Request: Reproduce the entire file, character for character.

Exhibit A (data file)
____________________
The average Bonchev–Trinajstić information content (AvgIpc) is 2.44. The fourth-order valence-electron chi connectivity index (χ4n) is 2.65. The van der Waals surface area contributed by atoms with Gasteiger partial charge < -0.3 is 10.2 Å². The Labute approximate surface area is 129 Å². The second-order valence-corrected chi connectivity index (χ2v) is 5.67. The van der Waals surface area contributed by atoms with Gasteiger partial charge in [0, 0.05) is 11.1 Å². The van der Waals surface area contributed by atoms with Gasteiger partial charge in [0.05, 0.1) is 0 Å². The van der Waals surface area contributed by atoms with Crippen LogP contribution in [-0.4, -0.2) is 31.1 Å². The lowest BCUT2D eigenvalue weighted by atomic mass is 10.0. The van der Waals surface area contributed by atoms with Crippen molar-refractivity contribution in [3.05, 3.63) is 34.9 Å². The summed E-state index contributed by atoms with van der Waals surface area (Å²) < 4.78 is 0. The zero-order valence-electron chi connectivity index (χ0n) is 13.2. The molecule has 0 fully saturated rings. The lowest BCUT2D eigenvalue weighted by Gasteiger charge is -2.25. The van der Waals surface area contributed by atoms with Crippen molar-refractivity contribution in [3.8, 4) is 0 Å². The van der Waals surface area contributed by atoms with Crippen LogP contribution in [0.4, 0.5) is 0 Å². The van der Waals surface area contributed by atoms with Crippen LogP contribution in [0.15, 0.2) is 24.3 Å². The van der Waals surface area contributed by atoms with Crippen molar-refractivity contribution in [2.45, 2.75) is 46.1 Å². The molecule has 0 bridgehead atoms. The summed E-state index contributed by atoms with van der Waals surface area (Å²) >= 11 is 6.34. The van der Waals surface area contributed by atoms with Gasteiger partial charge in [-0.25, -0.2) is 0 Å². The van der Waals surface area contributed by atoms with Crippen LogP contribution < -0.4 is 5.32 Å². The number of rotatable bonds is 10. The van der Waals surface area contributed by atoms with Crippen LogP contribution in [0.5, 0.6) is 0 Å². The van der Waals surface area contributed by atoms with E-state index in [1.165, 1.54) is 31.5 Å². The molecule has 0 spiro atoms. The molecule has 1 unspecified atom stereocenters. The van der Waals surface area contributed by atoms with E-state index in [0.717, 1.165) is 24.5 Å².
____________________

The average Bonchev–Trinajstić information content (AvgIpc) is 2.44. The fourth-order valence-electron chi connectivity index (χ4n) is 2.65. The van der Waals surface area contributed by atoms with Gasteiger partial charge < -0.3 is 10.2 Å². The Labute approximate surface area is 129 Å². The second-order valence-corrected chi connectivity index (χ2v) is 5.67. The van der Waals surface area contributed by atoms with Gasteiger partial charge in [0, 0.05) is 11.1 Å². The van der Waals surface area contributed by atoms with Gasteiger partial charge in [0.05, 0.1) is 0 Å². The van der Waals surface area contributed by atoms with Crippen LogP contribution in [-0.4, -0.2) is 31.1 Å². The lowest BCUT2D eigenvalue weighted by atomic mass is 10.0. The van der Waals surface area contributed by atoms with Crippen molar-refractivity contribution in [3.05, 3.63) is 34.9 Å². The summed E-state index contributed by atoms with van der Waals surface area (Å²) < 4.78 is 0. The zero-order valence-electron chi connectivity index (χ0n) is 13.2. The molecule has 0 fully saturated rings. The lowest BCUT2D eigenvalue weighted by Gasteiger charge is -2.25. The van der Waals surface area contributed by atoms with Crippen molar-refractivity contribution in [3.8, 4) is 0 Å². The van der Waals surface area contributed by atoms with Crippen LogP contribution in [0.4, 0.5) is 0 Å². The van der Waals surface area contributed by atoms with Crippen LogP contribution in [0.15, 0.2) is 24.3 Å². The van der Waals surface area contributed by atoms with Crippen molar-refractivity contribution in [2.45, 2.75) is 46.1 Å². The molecule has 0 bridgehead atoms. The summed E-state index contributed by atoms with van der Waals surface area (Å²) >= 11 is 6.34. The van der Waals surface area contributed by atoms with Gasteiger partial charge in [-0.25, -0.2) is 0 Å². The van der Waals surface area contributed by atoms with Crippen LogP contribution < -0.4 is 5.32 Å². The number of rotatable bonds is 10. The van der Waals surface area contributed by atoms with Crippen LogP contribution in [0.5, 0.6) is 0 Å². The van der Waals surface area contributed by atoms with E-state index in [1.165, 1.54) is 31.5 Å². The molecule has 0 spiro atoms. The molecule has 1 unspecified atom stereocenters. The van der Waals surface area contributed by atoms with E-state index in [0.717, 1.165) is 24.5 Å².